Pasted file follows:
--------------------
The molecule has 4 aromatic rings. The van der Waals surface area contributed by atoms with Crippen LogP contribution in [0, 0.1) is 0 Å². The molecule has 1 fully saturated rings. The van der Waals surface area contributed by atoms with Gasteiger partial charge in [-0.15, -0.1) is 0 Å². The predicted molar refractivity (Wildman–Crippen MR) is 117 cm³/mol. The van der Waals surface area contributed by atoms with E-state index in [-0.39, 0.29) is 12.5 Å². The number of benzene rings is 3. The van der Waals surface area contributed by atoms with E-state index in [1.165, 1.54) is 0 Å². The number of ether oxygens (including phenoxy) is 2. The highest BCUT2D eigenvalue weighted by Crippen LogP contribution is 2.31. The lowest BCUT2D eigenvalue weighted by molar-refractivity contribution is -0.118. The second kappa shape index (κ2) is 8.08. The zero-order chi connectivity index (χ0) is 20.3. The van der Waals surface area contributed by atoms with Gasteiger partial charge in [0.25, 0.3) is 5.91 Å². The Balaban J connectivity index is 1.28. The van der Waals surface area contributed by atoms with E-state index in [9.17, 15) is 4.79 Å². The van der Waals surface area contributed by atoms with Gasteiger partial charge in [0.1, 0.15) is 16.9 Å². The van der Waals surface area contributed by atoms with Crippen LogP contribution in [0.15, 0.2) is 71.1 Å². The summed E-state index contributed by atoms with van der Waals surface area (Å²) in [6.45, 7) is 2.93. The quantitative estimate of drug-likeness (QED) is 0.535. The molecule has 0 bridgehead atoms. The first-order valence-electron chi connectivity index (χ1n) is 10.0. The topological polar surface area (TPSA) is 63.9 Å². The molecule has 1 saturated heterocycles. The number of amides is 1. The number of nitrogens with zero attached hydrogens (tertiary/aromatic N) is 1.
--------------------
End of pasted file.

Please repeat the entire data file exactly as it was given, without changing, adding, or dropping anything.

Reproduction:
The molecule has 4 aromatic rings. The van der Waals surface area contributed by atoms with Crippen LogP contribution in [0, 0.1) is 0 Å². The molecule has 1 fully saturated rings. The van der Waals surface area contributed by atoms with Gasteiger partial charge in [-0.15, -0.1) is 0 Å². The predicted molar refractivity (Wildman–Crippen MR) is 117 cm³/mol. The van der Waals surface area contributed by atoms with E-state index in [-0.39, 0.29) is 12.5 Å². The number of benzene rings is 3. The van der Waals surface area contributed by atoms with E-state index in [1.165, 1.54) is 0 Å². The number of ether oxygens (including phenoxy) is 2. The highest BCUT2D eigenvalue weighted by Crippen LogP contribution is 2.31. The lowest BCUT2D eigenvalue weighted by molar-refractivity contribution is -0.118. The second kappa shape index (κ2) is 8.08. The zero-order chi connectivity index (χ0) is 20.3. The van der Waals surface area contributed by atoms with Gasteiger partial charge in [0.25, 0.3) is 5.91 Å². The Balaban J connectivity index is 1.28. The van der Waals surface area contributed by atoms with E-state index in [9.17, 15) is 4.79 Å². The van der Waals surface area contributed by atoms with Gasteiger partial charge in [0.1, 0.15) is 16.9 Å². The van der Waals surface area contributed by atoms with Crippen LogP contribution in [0.15, 0.2) is 71.1 Å². The summed E-state index contributed by atoms with van der Waals surface area (Å²) in [6.45, 7) is 2.93. The quantitative estimate of drug-likeness (QED) is 0.535. The molecule has 0 bridgehead atoms. The first-order valence-electron chi connectivity index (χ1n) is 10.0. The topological polar surface area (TPSA) is 63.9 Å². The molecule has 1 saturated heterocycles. The number of amides is 1. The number of nitrogens with zero attached hydrogens (tertiary/aromatic N) is 1.